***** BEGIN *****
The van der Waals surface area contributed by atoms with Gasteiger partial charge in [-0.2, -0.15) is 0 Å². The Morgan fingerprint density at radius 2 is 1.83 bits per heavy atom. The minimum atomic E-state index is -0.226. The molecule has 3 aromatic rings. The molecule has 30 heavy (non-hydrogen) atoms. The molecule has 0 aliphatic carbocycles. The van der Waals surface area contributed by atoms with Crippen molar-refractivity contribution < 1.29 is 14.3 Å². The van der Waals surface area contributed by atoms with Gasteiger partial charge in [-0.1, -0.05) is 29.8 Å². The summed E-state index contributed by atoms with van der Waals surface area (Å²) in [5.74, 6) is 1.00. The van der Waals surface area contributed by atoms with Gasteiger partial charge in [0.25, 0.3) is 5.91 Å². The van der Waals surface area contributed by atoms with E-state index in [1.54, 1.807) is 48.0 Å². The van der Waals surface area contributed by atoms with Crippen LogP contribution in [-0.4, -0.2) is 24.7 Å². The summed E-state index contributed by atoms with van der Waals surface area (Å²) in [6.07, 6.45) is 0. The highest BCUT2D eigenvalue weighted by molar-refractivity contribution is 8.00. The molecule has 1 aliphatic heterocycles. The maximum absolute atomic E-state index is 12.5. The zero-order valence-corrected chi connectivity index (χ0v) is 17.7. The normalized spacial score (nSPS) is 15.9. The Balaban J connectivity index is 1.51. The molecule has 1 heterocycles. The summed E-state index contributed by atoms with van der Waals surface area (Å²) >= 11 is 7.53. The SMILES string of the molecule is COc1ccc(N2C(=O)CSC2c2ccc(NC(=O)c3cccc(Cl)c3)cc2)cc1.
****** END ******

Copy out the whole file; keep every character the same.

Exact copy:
The van der Waals surface area contributed by atoms with Gasteiger partial charge in [-0.2, -0.15) is 0 Å². The Morgan fingerprint density at radius 2 is 1.83 bits per heavy atom. The minimum atomic E-state index is -0.226. The molecule has 3 aromatic rings. The molecule has 30 heavy (non-hydrogen) atoms. The molecule has 0 aliphatic carbocycles. The van der Waals surface area contributed by atoms with Crippen molar-refractivity contribution < 1.29 is 14.3 Å². The van der Waals surface area contributed by atoms with Gasteiger partial charge in [-0.1, -0.05) is 29.8 Å². The summed E-state index contributed by atoms with van der Waals surface area (Å²) in [5.74, 6) is 1.00. The van der Waals surface area contributed by atoms with Gasteiger partial charge in [0.25, 0.3) is 5.91 Å². The van der Waals surface area contributed by atoms with E-state index in [1.54, 1.807) is 48.0 Å². The van der Waals surface area contributed by atoms with Crippen LogP contribution in [-0.4, -0.2) is 24.7 Å². The summed E-state index contributed by atoms with van der Waals surface area (Å²) in [6.07, 6.45) is 0. The highest BCUT2D eigenvalue weighted by molar-refractivity contribution is 8.00. The molecule has 1 aliphatic heterocycles. The maximum absolute atomic E-state index is 12.5. The zero-order valence-corrected chi connectivity index (χ0v) is 17.7. The normalized spacial score (nSPS) is 15.9. The Balaban J connectivity index is 1.51. The molecule has 1 heterocycles. The summed E-state index contributed by atoms with van der Waals surface area (Å²) >= 11 is 7.53. The SMILES string of the molecule is COc1ccc(N2C(=O)CSC2c2ccc(NC(=O)c3cccc(Cl)c3)cc2)cc1.